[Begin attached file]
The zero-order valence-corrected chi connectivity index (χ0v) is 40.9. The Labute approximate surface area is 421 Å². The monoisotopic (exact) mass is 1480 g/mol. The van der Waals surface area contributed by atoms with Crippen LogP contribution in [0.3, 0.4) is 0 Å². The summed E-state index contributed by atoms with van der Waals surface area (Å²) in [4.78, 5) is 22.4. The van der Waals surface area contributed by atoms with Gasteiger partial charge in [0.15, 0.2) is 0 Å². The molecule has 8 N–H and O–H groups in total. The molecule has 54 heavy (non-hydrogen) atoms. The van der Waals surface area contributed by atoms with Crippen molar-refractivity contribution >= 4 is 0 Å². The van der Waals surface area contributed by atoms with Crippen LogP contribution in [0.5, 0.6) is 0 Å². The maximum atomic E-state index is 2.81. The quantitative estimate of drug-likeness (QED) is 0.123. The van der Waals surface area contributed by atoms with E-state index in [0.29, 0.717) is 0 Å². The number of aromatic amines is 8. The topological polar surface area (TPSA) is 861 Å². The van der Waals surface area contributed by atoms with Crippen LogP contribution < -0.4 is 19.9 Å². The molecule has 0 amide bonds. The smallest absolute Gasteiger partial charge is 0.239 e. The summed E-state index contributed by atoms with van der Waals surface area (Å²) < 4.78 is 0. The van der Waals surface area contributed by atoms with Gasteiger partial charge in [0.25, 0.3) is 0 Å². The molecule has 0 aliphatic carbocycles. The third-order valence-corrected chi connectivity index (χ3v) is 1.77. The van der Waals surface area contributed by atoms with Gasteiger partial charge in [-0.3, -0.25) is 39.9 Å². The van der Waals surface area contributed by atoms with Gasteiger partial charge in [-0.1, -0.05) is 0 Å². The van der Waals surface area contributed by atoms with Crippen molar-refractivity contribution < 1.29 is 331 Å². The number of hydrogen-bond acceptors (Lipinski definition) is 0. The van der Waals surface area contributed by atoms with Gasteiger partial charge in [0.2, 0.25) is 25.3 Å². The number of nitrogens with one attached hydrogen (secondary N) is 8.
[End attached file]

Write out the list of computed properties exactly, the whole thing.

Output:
The zero-order valence-corrected chi connectivity index (χ0v) is 40.9. The Labute approximate surface area is 421 Å². The monoisotopic (exact) mass is 1480 g/mol. The van der Waals surface area contributed by atoms with Crippen LogP contribution in [0.3, 0.4) is 0 Å². The summed E-state index contributed by atoms with van der Waals surface area (Å²) in [4.78, 5) is 22.4. The van der Waals surface area contributed by atoms with Gasteiger partial charge in [0.15, 0.2) is 0 Å². The molecule has 8 N–H and O–H groups in total. The molecule has 54 heavy (non-hydrogen) atoms. The van der Waals surface area contributed by atoms with Crippen molar-refractivity contribution >= 4 is 0 Å². The van der Waals surface area contributed by atoms with Crippen LogP contribution in [0.5, 0.6) is 0 Å². The maximum atomic E-state index is 2.81. The quantitative estimate of drug-likeness (QED) is 0.123. The van der Waals surface area contributed by atoms with E-state index in [0.29, 0.717) is 0 Å². The number of aromatic amines is 8. The topological polar surface area (TPSA) is 861 Å². The van der Waals surface area contributed by atoms with Crippen LogP contribution < -0.4 is 19.9 Å². The molecule has 0 amide bonds. The smallest absolute Gasteiger partial charge is 0.239 e. The summed E-state index contributed by atoms with van der Waals surface area (Å²) < 4.78 is 0. The van der Waals surface area contributed by atoms with Gasteiger partial charge in [0.25, 0.3) is 0 Å². The molecule has 0 aliphatic carbocycles. The third-order valence-corrected chi connectivity index (χ3v) is 1.77. The van der Waals surface area contributed by atoms with Gasteiger partial charge in [-0.3, -0.25) is 39.9 Å². The van der Waals surface area contributed by atoms with Gasteiger partial charge in [-0.1, -0.05) is 0 Å². The van der Waals surface area contributed by atoms with Crippen molar-refractivity contribution < 1.29 is 331 Å². The number of hydrogen-bond acceptors (Lipinski definition) is 0. The van der Waals surface area contributed by atoms with Gasteiger partial charge in [0.2, 0.25) is 25.3 Å². The number of nitrogens with one attached hydrogen (secondary N) is 8.